Entering Albania, the Albanian capital and when assumptions makes an arse of you and me

In many ways it was good to be leaving behind Montenegro. Sure, it had some beautiful nature, but our next stop, Albania, felt like a real jump into the wild. Albania, has a reputation as a strange and distinctly un-European land, despite its location, and we were both keen to find out more about it.

The hitchhike from the dreary Montenegrin capital of Podgorica started brightly enough as two young gentlemen took us to the town of Tuzi, a short distance from the Montenegro-Albania border. Despite being in Montenegro, the place was awash with Albanian flags and as we passed through the edges of the town in search of a good hitchhiking spot, we walked past a Gypsy market where they were selling all manner of (probably stolen) goods. Batteries, remote controls, clothes, parts of televisions, motors, candlestick holders, you name it, it was there. Without doubt it was a very strange market as people lay their wares out on the dusty floor, trying to sell broken electronics and single shoes, and it’s hard to believe that anybody actually bought or sold anything.

Gypsy market in Tuzi, Montenegro

From there we were picked up by a Macedonian man, whose car had the unfortunate habit of cutting out every 30 m but seemed to recover after a couple of pit stops and much swearing. He took us to the border where we were joined by a couple of French girls who were also hitchhiking to Albania. Seeing as our driver wasn’t going to Tirana, at the border we went in search of truck drivers who would be travelling directly to the capital. After spying out a few number plates we found a Polish truck and Ania went to do some charming in her native tongue.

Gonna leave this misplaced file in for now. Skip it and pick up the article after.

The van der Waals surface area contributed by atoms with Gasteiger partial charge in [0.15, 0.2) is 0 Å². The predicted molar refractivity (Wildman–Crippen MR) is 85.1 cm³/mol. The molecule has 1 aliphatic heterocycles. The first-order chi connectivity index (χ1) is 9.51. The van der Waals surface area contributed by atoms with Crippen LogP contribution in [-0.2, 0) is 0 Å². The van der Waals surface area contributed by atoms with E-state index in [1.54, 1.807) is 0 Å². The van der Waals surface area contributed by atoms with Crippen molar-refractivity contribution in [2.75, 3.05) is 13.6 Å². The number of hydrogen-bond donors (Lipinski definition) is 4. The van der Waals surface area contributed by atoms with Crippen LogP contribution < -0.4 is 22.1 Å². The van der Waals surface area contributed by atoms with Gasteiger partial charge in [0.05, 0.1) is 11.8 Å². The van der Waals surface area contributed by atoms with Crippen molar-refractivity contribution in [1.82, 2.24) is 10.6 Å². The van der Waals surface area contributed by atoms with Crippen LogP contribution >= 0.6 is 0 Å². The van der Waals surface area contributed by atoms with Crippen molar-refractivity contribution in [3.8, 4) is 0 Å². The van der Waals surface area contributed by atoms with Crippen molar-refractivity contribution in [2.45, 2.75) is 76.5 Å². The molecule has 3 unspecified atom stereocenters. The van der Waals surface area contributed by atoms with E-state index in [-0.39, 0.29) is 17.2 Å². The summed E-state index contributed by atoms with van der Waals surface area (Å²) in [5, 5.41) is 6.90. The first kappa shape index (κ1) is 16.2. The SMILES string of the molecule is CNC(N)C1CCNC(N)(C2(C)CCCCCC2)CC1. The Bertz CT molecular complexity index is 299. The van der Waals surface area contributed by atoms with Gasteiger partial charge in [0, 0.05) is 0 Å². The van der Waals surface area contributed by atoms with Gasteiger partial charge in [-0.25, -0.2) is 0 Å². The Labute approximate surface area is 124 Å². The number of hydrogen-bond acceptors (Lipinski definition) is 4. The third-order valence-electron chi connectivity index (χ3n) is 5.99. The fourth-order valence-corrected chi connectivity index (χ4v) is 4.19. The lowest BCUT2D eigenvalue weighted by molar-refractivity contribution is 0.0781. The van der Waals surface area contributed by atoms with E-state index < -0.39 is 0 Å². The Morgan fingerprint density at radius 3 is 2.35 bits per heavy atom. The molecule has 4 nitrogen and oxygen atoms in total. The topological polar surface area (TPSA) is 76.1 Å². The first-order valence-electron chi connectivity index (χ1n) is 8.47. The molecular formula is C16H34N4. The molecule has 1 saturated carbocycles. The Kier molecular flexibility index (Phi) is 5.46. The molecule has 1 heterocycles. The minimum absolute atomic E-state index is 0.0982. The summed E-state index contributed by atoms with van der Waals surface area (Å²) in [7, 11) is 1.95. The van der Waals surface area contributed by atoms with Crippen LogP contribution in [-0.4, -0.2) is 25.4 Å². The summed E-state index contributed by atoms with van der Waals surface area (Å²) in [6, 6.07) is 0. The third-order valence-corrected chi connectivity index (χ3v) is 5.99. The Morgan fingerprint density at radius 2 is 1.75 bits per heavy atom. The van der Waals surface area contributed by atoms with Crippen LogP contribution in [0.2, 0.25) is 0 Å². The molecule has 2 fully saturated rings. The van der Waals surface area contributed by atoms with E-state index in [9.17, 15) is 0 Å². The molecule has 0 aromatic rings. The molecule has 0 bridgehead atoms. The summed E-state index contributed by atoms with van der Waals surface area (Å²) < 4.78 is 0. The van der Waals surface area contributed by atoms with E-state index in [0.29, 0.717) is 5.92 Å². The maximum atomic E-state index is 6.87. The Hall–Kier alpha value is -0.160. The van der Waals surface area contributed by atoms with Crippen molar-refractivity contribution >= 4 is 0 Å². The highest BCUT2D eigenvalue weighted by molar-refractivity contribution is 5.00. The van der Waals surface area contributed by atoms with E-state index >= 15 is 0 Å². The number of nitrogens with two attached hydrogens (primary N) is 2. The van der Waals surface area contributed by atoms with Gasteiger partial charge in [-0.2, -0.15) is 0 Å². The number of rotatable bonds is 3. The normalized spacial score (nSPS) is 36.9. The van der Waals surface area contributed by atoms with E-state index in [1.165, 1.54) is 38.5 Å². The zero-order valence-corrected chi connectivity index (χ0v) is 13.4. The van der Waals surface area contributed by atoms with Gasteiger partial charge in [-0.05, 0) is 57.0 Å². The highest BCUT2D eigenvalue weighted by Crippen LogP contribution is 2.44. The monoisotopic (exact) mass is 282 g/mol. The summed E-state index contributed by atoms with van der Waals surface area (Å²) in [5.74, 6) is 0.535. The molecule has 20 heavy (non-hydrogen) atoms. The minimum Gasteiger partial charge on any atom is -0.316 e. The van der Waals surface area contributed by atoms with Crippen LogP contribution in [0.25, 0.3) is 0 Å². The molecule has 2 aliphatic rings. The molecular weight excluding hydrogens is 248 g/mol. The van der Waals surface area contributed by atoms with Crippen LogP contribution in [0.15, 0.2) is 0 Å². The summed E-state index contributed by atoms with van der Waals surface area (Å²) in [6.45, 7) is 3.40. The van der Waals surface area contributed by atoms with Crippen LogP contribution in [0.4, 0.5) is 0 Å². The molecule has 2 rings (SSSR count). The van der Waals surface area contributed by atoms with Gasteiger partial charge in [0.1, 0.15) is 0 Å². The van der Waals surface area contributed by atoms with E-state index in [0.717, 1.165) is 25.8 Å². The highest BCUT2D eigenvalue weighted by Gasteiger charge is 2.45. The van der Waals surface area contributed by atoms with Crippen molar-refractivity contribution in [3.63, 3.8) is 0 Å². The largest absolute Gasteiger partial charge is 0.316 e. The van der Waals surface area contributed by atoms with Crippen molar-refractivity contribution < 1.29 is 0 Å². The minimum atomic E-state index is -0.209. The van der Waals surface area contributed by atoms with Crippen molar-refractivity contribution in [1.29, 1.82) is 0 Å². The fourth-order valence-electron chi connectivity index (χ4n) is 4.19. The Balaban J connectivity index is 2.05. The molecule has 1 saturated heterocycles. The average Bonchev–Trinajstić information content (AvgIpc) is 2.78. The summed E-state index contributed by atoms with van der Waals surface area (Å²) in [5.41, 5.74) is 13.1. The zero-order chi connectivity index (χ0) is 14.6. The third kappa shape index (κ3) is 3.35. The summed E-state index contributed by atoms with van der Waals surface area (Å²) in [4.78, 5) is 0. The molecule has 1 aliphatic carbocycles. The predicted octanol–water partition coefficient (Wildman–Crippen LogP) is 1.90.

Landscape near the Montenegro-Albania border, near Tuzi, Montenegro

Whilst our Polish driver was waiting for all his documents to be processed, we sat in his cabin drinking coffee prepared on his portable stove, eating tinned ham and tomatoes. I swear that it is impossible for Polish people to leave the house without carrying all the provisions needed to face a hurricane or even the apocalypse! After a couple of hours we were ready to go, but not before an illuminating insight into the land we were just about to enter.

Boiling water and eating canned goods in a truck cabin on the way to Tirana, Albania

As the truck pulled away a policeman stood in front of the vehicle. We then heard him shout to the driver in a language we assumed was Serbian.

‘Дај ми пет евра’ (Daj mi pet evra, Give me 5 euros)

Nie mam pieniędzy. Tylko PLASTIK KARTA. PLASTIK KARTA’ (I don’t have any money, only a credit card), our driver roared back in Polish.

‘Дај ми кафе.’ (Daj mi kafe, Give me coffee), the policeman responded and things were getting a little surreal.

‘Nie mam kawy’ (I don’t have any coffee).

‘Документи!’ (Dokumenti!), and the policeman took the drivers documents and walked around the back of the truck.

Our driver climbed out of the truck, reappeared in under a minute and explained that this was a regular occurrence in Albania and that he had had to pay the policeman a Euro before he was allowed to pass on his way.

A further 10 minutes down the road and another Policeman stopped to wave down the truck.

‘документи добро?’ (Documenti Dobro?, Are your documents OK?) he asked with a twinkle in his eye.

This kind of shakedown was obviously a regular thing in Albania. It amazed us that these policemen woke up in the morning and went to work with the expressed aim of weasling money out of foreign truck drivers. At the border the whole thing was a very organised farce as the truck drivers had to pay bribes for the visa stamp, weighing the truck and verifying of the documents as everybody took their bite of the apple. Absolutely ludicrous! Having negotiated the corrupt officials we arrived in Tirana and even managed to blag a further hitchhike with a private bus who dropped us in the very centre of the town. Result!